World Coins

World War II POW camp in Alaska known by single 'kantine' chit

The only known example of a chit, left, from the World War II prisoner of war camp in Excursion Inlet in Alaska was for use in the camp's "kantine," shown at right.

Chit image courtesy of David Frank at; kantine image courtesy of Alaska State Library & Historical Collections.

A 1-cent canteen chit used in 1945 by German prisoners of work at a POW camp in Excursion Inlet, Alaska, is the only known example reported extant.

The chit, reported to have surfaced in 2013, is discussed in the most recent issue of Alaskan Token Collector & Polar Numismatist, published by Alaska Rare Coins.

The chit is illustrated in full color on David Frank's website.

Located in southeastern Alaska near Juneau, Excursion Inlet served as the site of a camp for some 700 German prisoners of war brought there in June 1945 to dismantle the Alaska Barge Terminal. The POW camp was closed in November 1945.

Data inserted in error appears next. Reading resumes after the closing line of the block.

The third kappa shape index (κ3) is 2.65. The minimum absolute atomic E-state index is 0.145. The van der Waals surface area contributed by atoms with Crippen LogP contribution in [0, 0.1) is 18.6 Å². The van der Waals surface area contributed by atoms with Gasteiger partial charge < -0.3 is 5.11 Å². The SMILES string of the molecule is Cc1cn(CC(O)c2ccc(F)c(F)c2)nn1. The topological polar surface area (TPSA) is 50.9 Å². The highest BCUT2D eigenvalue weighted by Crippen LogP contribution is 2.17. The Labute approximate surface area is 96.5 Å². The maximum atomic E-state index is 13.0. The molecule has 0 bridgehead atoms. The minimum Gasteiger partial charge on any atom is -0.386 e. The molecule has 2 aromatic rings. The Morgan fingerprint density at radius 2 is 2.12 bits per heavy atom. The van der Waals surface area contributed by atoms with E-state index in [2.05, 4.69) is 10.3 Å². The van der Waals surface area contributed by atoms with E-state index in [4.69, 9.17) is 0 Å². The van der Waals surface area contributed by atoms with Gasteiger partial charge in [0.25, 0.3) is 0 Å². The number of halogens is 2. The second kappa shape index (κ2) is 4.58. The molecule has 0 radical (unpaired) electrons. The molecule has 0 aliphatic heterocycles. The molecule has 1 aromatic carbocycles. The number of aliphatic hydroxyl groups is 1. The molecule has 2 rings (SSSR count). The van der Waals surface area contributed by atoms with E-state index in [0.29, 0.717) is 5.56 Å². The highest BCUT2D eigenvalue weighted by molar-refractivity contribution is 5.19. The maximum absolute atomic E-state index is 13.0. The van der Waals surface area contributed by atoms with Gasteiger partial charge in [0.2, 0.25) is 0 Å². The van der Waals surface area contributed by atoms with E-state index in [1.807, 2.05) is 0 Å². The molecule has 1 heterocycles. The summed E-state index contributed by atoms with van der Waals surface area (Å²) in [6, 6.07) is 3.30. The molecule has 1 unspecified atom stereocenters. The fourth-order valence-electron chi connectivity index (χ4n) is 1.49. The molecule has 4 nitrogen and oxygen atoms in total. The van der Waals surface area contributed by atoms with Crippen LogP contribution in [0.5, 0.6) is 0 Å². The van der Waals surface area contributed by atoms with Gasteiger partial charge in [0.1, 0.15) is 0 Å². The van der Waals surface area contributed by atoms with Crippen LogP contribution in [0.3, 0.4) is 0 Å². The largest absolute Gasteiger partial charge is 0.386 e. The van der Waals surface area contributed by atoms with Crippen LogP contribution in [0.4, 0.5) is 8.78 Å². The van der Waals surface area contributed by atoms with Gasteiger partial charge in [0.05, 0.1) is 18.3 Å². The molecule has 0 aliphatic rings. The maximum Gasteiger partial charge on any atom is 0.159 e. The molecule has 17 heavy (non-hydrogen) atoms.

The chits, according to author Lance K. Campbell in Prisoner of War and Concentration Camp Money of the 20th Century, were usually issued in booklets having strips of chits in various denominations. The Excursion Inlet chit would have been for use by the German POWs in the camp canteen, or "kantine."

During World War II, Excursion Inlet was used as a prisoner-of-war camp, and a strategic base for the Aleutian Islands Campaign

Alaska Rare Coins can be contacted by writing 551 Second Ave. #B, Fairbanks, AK 99701, or by calling 907-452-6461.

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